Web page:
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| 3 minutes read

Using convertible debt to gain exposure to the cannabis industry

Friends, it’s time to dive into another interesting investment structure, as part of the never-ending (well, at least until cannabis is legalized) quest by other industries to get exposure to (a fancy way of saying “invest in”) the US cannabis industry. This time, we’re going to take a look at the $150 million convertible loan from The Hawthorne Collective, a subsidiary of The Scotts Miracle-Gro Company, RIV Capital Inc., announced on August 10th. (link) Scotts Miracle-Gro has been a major ancillary business for a while now, selling cultivation products to the US cannabis industry. (link) RIV Capital, formerly known as Canopy Rivers, is a Toronto Stock Exchange-listed company that holds a number of investments in Canadian and US cannabis industry businesses. (link)

For background, you may recall the ne plus ultra example of this – Canadian LP Canopy Growth Corporation’s option to purchase US MSO Acreage Holdings, Inc. from April 2019 (link), funded in part by Constellation Brands’ $4 billion investment into Canopy Growth eight months prior. (link) In short, Canopy paid Acreage’s shareholders for the option (or “right”) to purchase all of the stock Acreage when (effectively) cannabis is legalized in the US, although they later changed that to also allow the option to be exercised (or “done” (kinda)) when the New York Stock Exchange and Toronto Stock Exchange, which both list Canopy’s stock, would allow it. (link) I’m really generalizing here (as I tend to do), but this arrangement not only gave Constellation Brands, a US-based, global alcohol beverage company, an entrée into the Canadian cannabis market, but also exposure to the US cannabis market, albeit very indirectly and contingently by locking in the price.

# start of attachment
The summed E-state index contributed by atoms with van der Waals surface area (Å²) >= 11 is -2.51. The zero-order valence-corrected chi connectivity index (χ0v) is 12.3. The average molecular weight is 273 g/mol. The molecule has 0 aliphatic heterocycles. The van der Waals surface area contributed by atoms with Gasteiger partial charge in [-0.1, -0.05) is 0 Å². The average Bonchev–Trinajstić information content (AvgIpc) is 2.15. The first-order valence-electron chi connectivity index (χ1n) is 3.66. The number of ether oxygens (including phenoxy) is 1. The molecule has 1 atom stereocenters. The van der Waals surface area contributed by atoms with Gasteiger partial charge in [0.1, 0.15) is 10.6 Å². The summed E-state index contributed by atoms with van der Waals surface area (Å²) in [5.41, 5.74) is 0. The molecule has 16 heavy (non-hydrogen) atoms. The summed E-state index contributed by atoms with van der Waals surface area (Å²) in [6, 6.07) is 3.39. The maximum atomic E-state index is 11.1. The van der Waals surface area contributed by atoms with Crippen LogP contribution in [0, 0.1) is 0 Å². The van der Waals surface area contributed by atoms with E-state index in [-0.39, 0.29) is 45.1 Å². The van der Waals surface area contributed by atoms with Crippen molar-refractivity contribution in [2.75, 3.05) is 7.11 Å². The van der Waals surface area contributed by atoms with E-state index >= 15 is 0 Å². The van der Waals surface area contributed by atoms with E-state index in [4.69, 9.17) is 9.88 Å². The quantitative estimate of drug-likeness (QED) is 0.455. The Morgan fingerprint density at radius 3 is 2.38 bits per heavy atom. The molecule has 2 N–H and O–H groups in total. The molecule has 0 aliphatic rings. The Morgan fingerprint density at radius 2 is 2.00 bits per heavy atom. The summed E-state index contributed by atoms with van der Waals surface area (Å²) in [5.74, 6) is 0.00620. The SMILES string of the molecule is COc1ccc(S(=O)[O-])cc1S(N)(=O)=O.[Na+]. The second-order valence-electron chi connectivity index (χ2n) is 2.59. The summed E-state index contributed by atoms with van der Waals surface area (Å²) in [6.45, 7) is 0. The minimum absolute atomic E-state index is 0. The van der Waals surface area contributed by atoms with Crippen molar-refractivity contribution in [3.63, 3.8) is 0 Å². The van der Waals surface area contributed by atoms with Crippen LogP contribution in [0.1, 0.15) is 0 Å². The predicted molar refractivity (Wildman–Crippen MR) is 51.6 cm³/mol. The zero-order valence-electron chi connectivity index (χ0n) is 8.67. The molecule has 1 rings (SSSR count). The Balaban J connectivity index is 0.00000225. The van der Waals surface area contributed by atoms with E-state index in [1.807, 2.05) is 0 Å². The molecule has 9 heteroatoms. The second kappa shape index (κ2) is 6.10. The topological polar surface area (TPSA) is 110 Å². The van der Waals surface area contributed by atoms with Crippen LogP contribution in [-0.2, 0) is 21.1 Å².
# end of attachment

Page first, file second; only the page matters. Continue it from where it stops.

Turning to the Hawthorne deal, per the press release (the actual documents aren’t yet public), Hawthorne is purchasing a US$150 million convertible note from RIV. (again, link) (As an aside, it’s sort of a weird term of art, but while a lender “makes” a loan from a “borrower”, an investor “buys” a note from an “issuer”, even though they’re at heart the same thing – debt. I suspect this comes from the fact that loans are generally not securities under US securities law, while convertible notes are (that’s a boring topic for another Cannabis Musings), and we think of an investor as “buying” a security (a thing). So, if you want to impress your friends with your high finance knowledge, wow them with that.)

The note converts into common stock of RIV at $1.90 per share, so, if converted today, that would result in Hawthorne owning about 42% of the stock of RIV (per the press release). Notably (finance pun), the note has a very low interest rate (2% for the first two years, 0% for the rest) and is unsecured (meaning there’s no collateral backing up the obligation), Hawthorne will have the right to appoint 3 board members, and they’ll have stockholder-like rights. What this all means is that Hawthorne effectively structured this note to be very equity-like. Hawthorne isn’t making this loan to get a lender-like return on its capital (or “interest rate”) – they’re in it for the equity upside.

So, why then would Hawthorne bother to structure this as a loan, er, note? I strongly suspect it’s the same reason that Canopy didn’t outright purchase the stock of Acreage – by remaining a lender to RIV, Hawthorne is one step removed from “ownership” of plant-touching assets, but is always in control of its destiny. Indeed, the note can’t be converted until the later of 2 years and US legalization, similar to the condition to Canopy’s option. Furthermore, and interestingly, the press release notes that the funds “cannot presently be used to invest directly in cannabis or cannabis-related operations in the U.S. unless and until such operations comply with all applicable laws of the United States.”

This all allows Scotts Miracle-Gro to indirectly have an economic stake in cannabis beyond being just a supplier, invests at current valuations (rather than having to wait until legalization), and gives them an active role in investment decisions, while potentially reducing the risk of exposure to US law (not legal advice). When US legalization occurs, Hawthorne can later convert the note and become an equityowner, RIV can then start investing directly in US plant-touching companies, and the process will be complete.

If you’re a little fartshadet after all of that, wait until I try to explain what’s a “security”.


cannabis, convertable debt, plant-touching, cannabis valuations

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